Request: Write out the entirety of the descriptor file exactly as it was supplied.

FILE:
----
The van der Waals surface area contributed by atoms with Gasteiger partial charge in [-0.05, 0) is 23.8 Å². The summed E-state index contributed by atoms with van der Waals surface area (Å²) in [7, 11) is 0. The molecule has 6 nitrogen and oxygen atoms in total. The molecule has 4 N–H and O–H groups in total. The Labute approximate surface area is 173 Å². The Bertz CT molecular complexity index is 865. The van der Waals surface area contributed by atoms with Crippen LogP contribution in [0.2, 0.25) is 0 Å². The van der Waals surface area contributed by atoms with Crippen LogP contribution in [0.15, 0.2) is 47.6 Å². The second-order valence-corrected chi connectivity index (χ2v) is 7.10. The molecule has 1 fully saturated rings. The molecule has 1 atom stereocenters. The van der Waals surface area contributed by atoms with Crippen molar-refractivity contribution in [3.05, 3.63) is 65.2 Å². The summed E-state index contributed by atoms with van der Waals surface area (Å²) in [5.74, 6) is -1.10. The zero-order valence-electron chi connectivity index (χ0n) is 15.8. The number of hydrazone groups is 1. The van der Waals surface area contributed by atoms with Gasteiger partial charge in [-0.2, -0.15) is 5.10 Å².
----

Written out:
The van der Waals surface area contributed by atoms with Gasteiger partial charge in [-0.05, 0) is 23.8 Å². The summed E-state index contributed by atoms with van der Waals surface area (Å²) in [7, 11) is 0. The molecule has 6 nitrogen and oxygen atoms in total. The molecule has 4 N–H and O–H groups in total. The Labute approximate surface area is 173 Å². The Bertz CT molecular complexity index is 865. The van der Waals surface area contributed by atoms with Crippen LogP contribution in [0.2, 0.25) is 0 Å². The van der Waals surface area contributed by atoms with Crippen LogP contribution in [0.15, 0.2) is 47.6 Å². The second-order valence-corrected chi connectivity index (χ2v) is 7.10. The molecule has 1 fully saturated rings. The molecule has 1 atom stereocenters. The van der Waals surface area contributed by atoms with Crippen molar-refractivity contribution in [3.05, 3.63) is 65.2 Å². The summed E-state index contributed by atoms with van der Waals surface area (Å²) in [5.74, 6) is -1.10. The zero-order valence-electron chi connectivity index (χ0n) is 15.8. The number of hydrazone groups is 1. The van der Waals surface area contributed by atoms with Gasteiger partial charge in [-0.2, -0.15) is 5.10 Å².